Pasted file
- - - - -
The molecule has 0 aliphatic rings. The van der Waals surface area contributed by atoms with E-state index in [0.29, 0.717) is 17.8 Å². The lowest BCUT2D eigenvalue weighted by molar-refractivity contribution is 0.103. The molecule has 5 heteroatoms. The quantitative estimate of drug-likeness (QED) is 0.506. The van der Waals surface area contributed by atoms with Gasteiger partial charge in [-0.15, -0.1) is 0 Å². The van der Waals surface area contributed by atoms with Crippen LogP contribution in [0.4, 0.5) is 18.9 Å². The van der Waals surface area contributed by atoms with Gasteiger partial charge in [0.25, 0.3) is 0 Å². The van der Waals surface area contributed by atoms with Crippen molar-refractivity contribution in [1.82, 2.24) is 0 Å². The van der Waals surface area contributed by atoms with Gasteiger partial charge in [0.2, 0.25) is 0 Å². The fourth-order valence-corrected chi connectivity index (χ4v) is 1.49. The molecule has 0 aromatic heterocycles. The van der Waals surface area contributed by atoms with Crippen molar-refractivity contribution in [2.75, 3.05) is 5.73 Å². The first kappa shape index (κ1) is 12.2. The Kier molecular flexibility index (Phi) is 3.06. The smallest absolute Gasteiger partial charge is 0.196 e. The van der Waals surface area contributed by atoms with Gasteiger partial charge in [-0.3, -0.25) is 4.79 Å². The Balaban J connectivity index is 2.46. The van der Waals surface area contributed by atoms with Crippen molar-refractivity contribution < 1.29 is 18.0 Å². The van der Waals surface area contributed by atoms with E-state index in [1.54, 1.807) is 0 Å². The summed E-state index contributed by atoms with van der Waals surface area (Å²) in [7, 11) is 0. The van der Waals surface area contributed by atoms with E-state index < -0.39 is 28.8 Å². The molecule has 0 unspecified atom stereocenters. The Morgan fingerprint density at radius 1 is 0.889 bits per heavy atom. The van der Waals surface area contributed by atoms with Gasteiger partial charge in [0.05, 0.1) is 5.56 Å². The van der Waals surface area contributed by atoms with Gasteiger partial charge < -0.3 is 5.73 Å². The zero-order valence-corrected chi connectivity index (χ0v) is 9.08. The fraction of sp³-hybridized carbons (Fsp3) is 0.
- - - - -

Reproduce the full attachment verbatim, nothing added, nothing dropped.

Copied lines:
The molecule has 0 aliphatic rings. The van der Waals surface area contributed by atoms with E-state index in [0.29, 0.717) is 17.8 Å². The lowest BCUT2D eigenvalue weighted by molar-refractivity contribution is 0.103. The molecule has 5 heteroatoms. The quantitative estimate of drug-likeness (QED) is 0.506. The van der Waals surface area contributed by atoms with Gasteiger partial charge in [-0.15, -0.1) is 0 Å². The van der Waals surface area contributed by atoms with Crippen LogP contribution in [0.4, 0.5) is 18.9 Å². The van der Waals surface area contributed by atoms with Gasteiger partial charge in [0.25, 0.3) is 0 Å². The van der Waals surface area contributed by atoms with Crippen molar-refractivity contribution in [1.82, 2.24) is 0 Å². The van der Waals surface area contributed by atoms with Gasteiger partial charge in [0.2, 0.25) is 0 Å². The fourth-order valence-corrected chi connectivity index (χ4v) is 1.49. The molecule has 0 aromatic heterocycles. The van der Waals surface area contributed by atoms with Crippen molar-refractivity contribution in [2.75, 3.05) is 5.73 Å². The first kappa shape index (κ1) is 12.2. The Kier molecular flexibility index (Phi) is 3.06. The smallest absolute Gasteiger partial charge is 0.196 e. The van der Waals surface area contributed by atoms with Gasteiger partial charge in [-0.3, -0.25) is 4.79 Å². The Balaban J connectivity index is 2.46. The van der Waals surface area contributed by atoms with Crippen molar-refractivity contribution < 1.29 is 18.0 Å². The van der Waals surface area contributed by atoms with E-state index in [1.54, 1.807) is 0 Å². The summed E-state index contributed by atoms with van der Waals surface area (Å²) in [7, 11) is 0. The van der Waals surface area contributed by atoms with E-state index < -0.39 is 28.8 Å². The molecule has 0 unspecified atom stereocenters. The Morgan fingerprint density at radius 1 is 0.889 bits per heavy atom. The van der Waals surface area contributed by atoms with Gasteiger partial charge in [0.05, 0.1) is 5.56 Å². The van der Waals surface area contributed by atoms with Gasteiger partial charge < -0.3 is 5.73 Å². The zero-order valence-corrected chi connectivity index (χ0v) is 9.08. The fraction of sp³-hybridized carbons (Fsp3) is 0.